Familial CJD accounts for approximately 15% of all cases. Sometimes taking a thorough family history can help trace the familial form of the disease. Familial CJD is due to the specific mutations, or defects, in the prion protein gene. The age of onset is often younger than usual (less than 55 years) and the duration of the disease is longer than usual (between 1 and 10 years). Genetic testing can reveal the presence of familial CJD in patients with the disease.

"Prion" became a household word in the 90's with "Mad Cow Disease" (Bovine Spongiform Encephalopathy, or BSE). Infected cows with BSE were found to transmit the disease across species to humans who ingested contaminated beef, causing humans to develop "New Variant CJD". The containment of this disease remains a concern worldwide. The US is focusing on careful FDA regulation of feed and cows as isolated cases of BSE have been detected in the US and Canada.

How is Prion Disease Diagnosed?

In addition to the history and physical exam, diagnostic tests that support the clinical evaluation of prion disease include:

  1. EEG (the electrical activity of the brain is abnormal and shows periodic sharp wave discharges)
  2. MRI, especially diffusion-weighted MRI (high signal changes in deep brain structures such as basal ganglia and thalamus are seen)
  3. Lumbar puncture to test for the presence of the 14-3-3 protein.

Is there treatment for Prion Disease?

Unfortunately, there is no medical treatment or cure for any type of prion disease, but human clinical trials are on the horizon, and one has been started. Presently, the primary focus of treatment in prion diseases is based on comfort and symptom control. Family members are faced with tough decisions, such as whether they are able to take care of the patient at home or if he/she needs to be transferred into an extended care facility. Hospice care is often a recommended option to provide ongoing comfort care at the bedside (either at home or in a facility).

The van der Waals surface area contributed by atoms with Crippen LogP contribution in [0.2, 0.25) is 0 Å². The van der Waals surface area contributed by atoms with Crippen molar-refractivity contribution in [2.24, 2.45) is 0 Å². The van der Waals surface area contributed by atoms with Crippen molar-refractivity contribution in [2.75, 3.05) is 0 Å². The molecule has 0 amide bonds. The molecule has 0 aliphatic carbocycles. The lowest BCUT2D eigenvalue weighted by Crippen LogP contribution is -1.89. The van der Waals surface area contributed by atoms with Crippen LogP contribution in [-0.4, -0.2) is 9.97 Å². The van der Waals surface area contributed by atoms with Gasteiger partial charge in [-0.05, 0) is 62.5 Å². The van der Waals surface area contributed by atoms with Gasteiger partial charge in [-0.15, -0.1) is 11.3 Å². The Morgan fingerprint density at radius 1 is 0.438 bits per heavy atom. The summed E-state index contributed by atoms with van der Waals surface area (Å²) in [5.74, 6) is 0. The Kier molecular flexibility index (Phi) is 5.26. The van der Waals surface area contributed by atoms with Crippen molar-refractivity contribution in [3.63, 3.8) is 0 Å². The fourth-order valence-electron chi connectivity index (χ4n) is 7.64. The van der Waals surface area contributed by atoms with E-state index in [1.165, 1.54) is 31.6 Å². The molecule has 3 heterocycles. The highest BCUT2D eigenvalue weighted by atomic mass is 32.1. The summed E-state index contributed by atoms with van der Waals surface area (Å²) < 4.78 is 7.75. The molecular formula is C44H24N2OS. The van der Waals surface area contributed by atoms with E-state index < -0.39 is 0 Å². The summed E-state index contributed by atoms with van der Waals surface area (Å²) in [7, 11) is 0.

Can Autopsies be Performed on Prion Disease Patients?

As with any type of dementia, autopsy is an important consideration for patients and families. The University of Chicago Memory Center strongly encourages autopsies, which are done at the Medical Center. Once the autopsy is completed after death, the patient's family can be absolutely sure that prion disease was the actual diagnosis. Autopsy is the only method to confirm a diagnosis with 100% accuracy. Many find that having this information and knowledge allows for peace and closure with their loss. Autopsy is also important in supporting research, which may help patients and families in the future with this most devastating disease in possible prevention and treatment measures.